Wide Receiver Prospects, Part 3: Using Hard Data
Upon reviewing all the data across the major conferences, I decided the only way I could trust my evaluations of success or failure was to set an objective standard. Like I mentioned last time, I’m using PFR’s “Approximate Value” stat to compare– comparing the expected AV of a draft slot to a player’s Career AV. (Note: I am using the career AV as listed on PFR’s Draft Finder page, which slightly weighs in favor of peak seasons, and not the sum total of AV.)
I graded prospects into four categories:
- A Bust achieved fewer than 50% of his expected AV in his career;
- A Disappointment totaled between 50% and 80% of expected AV;
- An Average player accrued between 80% and 120% of expected AV;
- And a Success accrued 120% or more of expected AV.
Of course, with active players, I had to use my judgment in certain cases. In some cases I decide the career to date is enough for a confident ranking; in others, I may project beyond career AV to date based on age of the prospect and success to date. (For example, AJ Green and Julio Jones currently rate as “average,” but any reasonable use of the word “success” has to consider them successful draft picks.)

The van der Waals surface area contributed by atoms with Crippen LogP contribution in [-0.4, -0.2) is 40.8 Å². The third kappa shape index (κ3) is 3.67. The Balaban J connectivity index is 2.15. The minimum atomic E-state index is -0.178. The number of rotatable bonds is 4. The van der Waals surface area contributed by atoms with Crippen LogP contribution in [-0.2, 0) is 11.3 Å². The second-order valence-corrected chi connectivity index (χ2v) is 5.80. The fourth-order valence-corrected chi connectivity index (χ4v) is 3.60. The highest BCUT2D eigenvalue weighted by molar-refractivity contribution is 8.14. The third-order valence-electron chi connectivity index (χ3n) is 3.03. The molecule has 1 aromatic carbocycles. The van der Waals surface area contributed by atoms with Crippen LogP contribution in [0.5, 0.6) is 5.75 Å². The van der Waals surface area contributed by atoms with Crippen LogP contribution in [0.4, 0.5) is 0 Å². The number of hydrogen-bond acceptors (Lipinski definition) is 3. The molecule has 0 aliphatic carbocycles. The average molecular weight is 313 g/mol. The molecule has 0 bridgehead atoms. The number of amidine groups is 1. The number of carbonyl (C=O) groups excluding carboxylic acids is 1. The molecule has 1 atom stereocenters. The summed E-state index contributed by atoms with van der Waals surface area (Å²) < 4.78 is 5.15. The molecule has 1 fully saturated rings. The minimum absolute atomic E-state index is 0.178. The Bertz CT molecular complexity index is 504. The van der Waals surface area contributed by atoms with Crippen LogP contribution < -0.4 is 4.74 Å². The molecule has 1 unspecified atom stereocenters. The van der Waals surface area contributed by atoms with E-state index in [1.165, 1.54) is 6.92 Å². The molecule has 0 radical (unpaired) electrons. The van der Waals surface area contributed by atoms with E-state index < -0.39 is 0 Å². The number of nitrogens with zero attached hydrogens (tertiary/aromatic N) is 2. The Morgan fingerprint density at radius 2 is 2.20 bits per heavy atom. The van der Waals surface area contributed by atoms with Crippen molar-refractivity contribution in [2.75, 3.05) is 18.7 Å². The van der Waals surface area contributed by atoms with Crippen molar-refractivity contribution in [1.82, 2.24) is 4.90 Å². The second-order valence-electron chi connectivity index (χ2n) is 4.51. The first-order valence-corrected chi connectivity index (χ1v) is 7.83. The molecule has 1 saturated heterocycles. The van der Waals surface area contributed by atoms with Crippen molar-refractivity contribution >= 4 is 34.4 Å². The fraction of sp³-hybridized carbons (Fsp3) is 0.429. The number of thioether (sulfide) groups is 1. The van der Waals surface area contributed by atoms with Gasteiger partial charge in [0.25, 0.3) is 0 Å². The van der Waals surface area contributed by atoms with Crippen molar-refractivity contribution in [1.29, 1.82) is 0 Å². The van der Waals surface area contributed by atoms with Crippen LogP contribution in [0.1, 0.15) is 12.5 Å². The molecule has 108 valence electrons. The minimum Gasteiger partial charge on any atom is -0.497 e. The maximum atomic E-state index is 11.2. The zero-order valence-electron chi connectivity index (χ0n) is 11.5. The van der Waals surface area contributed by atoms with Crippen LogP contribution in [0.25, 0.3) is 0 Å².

I have separate rankings for when I feel there is not enough information for me to be confident:
- Optimistic for when a player has shown enough that I expect him to have successful return;
- Neutral for when, in rare cases, I think a player will end up returning roughly the equivalent of expectation, but the player is young enough that there is still high variance in the range of outcomes;
- Jury Out for when there’s not enough information yet on a player;
- And Pessimistic for when I feel a player will fail to make an average return.
This chart will show the raw information I found and how I rated it, and the accompanying percentages. The color codes are in the order listed above.
For example, of the six first-round Pac-X prospects, four have finished their careers and all rate as busts. (If you want to know, that’s R. Jay Soward, Freddie Mitchell, Reggie Williams, and Mike Williams.) Two first-rounders are still playing, and I’ve projected one as Optimistic (Brandin Cooks) and one as Jury Out (Nelson Agholor).
So you can see the numbers and make your own conclusions. It looks like, from my view, that the SEC is the best existent conference to pick highly-rated prospects from, followed by the ACC.
Next time, I’ll get into the specifics of the chart, and discuss some of the players in question here (including the Big East’s ridiculous streak of wide receivers, and it wasn’t entirely the early-00s University of Miami).